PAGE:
GelTouch Enabled Touchscreens May Eventually Provide “Buttons-on-Demand”

There are many applications in which the availability of a touchscreen greatly enhances a user’s ability to interact with program content. None-the-less, the smooth surface of a touchscreen makes it less suited for use in conjunction with some tasks such as those in which the user’s eyes are occupied away from the display. To address this issue, a multi-organizational team of researchers at the Quality and Usability Lab, Telekom Innovation Laboratories, Technische Universität Berlin (Berlin, Germany) is developing means to produce soft, temporary buttons that can be of almost any fixed shape, size and location on a touchscreen surface. The technology under development by the team is both interesting and different from other approaches that have been reported.

A recent article by the team is entitled “GelTouch: Localized Tactile Feedback Through Thin, Programmable Gel.” The paper is scheduled to be presented at the 28th ACM User Interface Software and Technology Symposium to be held in Charlotte, NC between November 8th and 11th. A copy of the article is available on-line and can be found here.

The technology developed by the team integrates a layer of thermo-responsive hydrogel beneath the touch panel. Hydrogel is a polymer having a three-dimensional network that swells in water. The gel is fluid-like and transparent at room temperature. The material has the property that, when heated above 90°F (32°C), water evaporates changing the gels viscosity. As a result, the gel shrinks, making it up to 25 times stiffer. The gel also turns white.

In a GelTouch device, a shaped, transparent layer of ITO is placed beneath the gel layer. To “activate” the gel, an electric current is sent to the ITO electrode(s). The electrode is used to heat the gel causing it to expand and stiffen in a predefined shape. The result is a temporary button just beneath the surface of the display. When the electrical current is turned off, the gel cools and the buttons retract.

Ideally, the gel should be kept just below or above the so-called lower critical solution temperature to ensure quick activation and deactivation. In the existing prototype, it takes about two seconds to harden once heat is applied and about the same amount of time to soften.

GelTouch technology can be used to produce a variety of button layouts. The article discusses three implementations. To make high-resolution shapes, areas are etched in the ITO creating so-called “taxels.” It is also possible to stack multiple shaped ITO layers beneath the gel, each layer having the ability to be heated individually. In this way several different button shapes can exist in the same spot. A third approach is the use of a three-dimensional arrangements of resistance wire. This approach can be used to create thin, tactile edges.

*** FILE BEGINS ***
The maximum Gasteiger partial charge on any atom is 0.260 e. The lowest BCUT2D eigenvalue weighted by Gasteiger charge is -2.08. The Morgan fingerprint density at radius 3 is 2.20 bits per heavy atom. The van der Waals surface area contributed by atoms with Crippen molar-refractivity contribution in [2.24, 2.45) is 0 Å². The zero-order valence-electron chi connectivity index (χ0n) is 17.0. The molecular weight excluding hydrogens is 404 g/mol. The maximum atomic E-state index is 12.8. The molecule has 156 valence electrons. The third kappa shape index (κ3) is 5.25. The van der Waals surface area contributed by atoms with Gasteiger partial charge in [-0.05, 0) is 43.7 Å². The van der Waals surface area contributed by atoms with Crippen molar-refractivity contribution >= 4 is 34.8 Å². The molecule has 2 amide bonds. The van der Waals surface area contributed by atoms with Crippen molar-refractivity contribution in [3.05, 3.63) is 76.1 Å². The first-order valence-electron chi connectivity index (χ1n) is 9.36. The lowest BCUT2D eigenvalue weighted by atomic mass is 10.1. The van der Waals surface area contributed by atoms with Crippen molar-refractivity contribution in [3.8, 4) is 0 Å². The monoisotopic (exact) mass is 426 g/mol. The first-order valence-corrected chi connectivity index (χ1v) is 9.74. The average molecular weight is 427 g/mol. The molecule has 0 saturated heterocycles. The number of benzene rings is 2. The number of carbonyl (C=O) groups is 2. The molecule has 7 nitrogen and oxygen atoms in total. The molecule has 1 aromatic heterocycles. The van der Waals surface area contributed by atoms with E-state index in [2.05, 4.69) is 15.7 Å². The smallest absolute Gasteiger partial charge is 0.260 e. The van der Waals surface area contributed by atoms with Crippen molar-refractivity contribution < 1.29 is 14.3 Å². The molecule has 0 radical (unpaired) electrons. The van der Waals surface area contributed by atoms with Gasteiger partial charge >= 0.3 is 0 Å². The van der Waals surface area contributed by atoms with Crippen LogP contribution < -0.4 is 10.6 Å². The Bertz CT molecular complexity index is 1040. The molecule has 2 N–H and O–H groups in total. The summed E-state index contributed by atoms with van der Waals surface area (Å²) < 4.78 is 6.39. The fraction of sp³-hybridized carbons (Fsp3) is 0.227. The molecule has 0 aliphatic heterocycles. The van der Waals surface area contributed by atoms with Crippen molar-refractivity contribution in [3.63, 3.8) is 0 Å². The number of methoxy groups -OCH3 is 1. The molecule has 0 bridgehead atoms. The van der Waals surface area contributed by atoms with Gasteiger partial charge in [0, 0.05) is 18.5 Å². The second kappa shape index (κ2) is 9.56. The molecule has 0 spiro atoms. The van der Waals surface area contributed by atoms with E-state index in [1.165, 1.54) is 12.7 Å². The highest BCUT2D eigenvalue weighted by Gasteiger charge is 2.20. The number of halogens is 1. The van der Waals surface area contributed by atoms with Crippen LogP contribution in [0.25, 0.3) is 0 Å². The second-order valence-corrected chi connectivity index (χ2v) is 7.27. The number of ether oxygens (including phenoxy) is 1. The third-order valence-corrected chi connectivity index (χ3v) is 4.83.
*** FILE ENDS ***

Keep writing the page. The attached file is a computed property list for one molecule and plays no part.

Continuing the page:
GelTouch 2

Using GelTouch, the team has produced a 7-inch prototype touchscreen that consists of a 6 x 4 array of rectangular touch pads. The touchscreen is 2 mm thick. Operation of this device is illustrated in a video that can be found at the end of this article. Other proof-of-concept patterns include a slider and a joystick-like stub.

There are still a number of problems that need to be addressed before GelTouch is ready for commercial applications. These include the following:

  • The gel must be continuously heated to remain activated. As a result, the required continuous application of current could result in undesirably high power consumption.
  • The time lag to transition between soft and hard states may be undesirably long for some applications. Increasing the rate of cooling may be a particular challenge.
  • Since the gel is not transparent when activated, it may obscure the image presented on the display thus creating the potential for actually making some applications more difficult to use.
  • Means need to be developed to assure that GelTouch’s temporary buttons do not continue to expand when activation continues for a long period of time or as a result of heat transferred from surrounding activated areas.
  • There may also be an issue associated with the fact that the surface of a GelTouch enabled touchscreen is soft. This may be unfamiliar and, at least initially, considered undesirable by users familiar with conventionally stiff touchscreen surfaces.

Despite this formidable list of problems, the GelTouch technology has demonstrated interesting potential. Based on comments made by team members, there seems to be opportunities for progress in addressing each problem area. -Arthur Berman

Technische Universität Berlin, Viktor Miruchna, [email protected]